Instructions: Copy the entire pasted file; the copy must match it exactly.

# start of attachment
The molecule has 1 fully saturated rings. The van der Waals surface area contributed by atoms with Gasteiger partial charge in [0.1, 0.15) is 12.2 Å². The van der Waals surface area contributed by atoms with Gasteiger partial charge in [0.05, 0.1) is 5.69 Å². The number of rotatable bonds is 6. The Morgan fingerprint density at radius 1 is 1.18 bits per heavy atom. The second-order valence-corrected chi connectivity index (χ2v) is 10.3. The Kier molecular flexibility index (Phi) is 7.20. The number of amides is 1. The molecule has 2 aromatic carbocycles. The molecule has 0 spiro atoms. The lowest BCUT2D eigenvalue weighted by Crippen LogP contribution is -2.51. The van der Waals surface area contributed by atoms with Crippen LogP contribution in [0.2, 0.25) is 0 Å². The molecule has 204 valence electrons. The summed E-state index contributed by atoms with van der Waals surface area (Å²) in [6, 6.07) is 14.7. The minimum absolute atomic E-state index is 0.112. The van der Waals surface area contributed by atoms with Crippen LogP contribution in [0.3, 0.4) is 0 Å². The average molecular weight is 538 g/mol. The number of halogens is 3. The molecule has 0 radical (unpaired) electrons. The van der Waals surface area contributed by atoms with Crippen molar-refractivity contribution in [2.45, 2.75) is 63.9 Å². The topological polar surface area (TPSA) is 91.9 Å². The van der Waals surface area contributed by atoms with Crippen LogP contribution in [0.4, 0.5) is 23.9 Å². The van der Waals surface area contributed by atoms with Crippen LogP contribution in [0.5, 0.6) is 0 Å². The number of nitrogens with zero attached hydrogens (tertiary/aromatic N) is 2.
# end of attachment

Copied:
The molecule has 1 fully saturated rings. The van der Waals surface area contributed by atoms with Gasteiger partial charge in [0.1, 0.15) is 12.2 Å². The van der Waals surface area contributed by atoms with Gasteiger partial charge in [0.05, 0.1) is 5.69 Å². The number of rotatable bonds is 6. The Morgan fingerprint density at radius 1 is 1.18 bits per heavy atom. The second-order valence-corrected chi connectivity index (χ2v) is 10.3. The Kier molecular flexibility index (Phi) is 7.20. The number of amides is 1. The molecule has 2 aromatic carbocycles. The molecule has 0 spiro atoms. The lowest BCUT2D eigenvalue weighted by Crippen LogP contribution is -2.51. The van der Waals surface area contributed by atoms with Crippen LogP contribution in [0.2, 0.25) is 0 Å². The molecule has 204 valence electrons. The summed E-state index contributed by atoms with van der Waals surface area (Å²) in [6, 6.07) is 14.7. The minimum absolute atomic E-state index is 0.112. The van der Waals surface area contributed by atoms with Crippen LogP contribution in [0.3, 0.4) is 0 Å². The average molecular weight is 538 g/mol. The number of halogens is 3. The molecule has 0 radical (unpaired) electrons. The van der Waals surface area contributed by atoms with Crippen molar-refractivity contribution in [2.45, 2.75) is 63.9 Å². The topological polar surface area (TPSA) is 91.9 Å². The van der Waals surface area contributed by atoms with Crippen LogP contribution in [0.4, 0.5) is 23.9 Å². The van der Waals surface area contributed by atoms with Crippen LogP contribution in [0.5, 0.6) is 0 Å². The number of nitrogens with zero attached hydrogens (tertiary/aromatic N) is 2.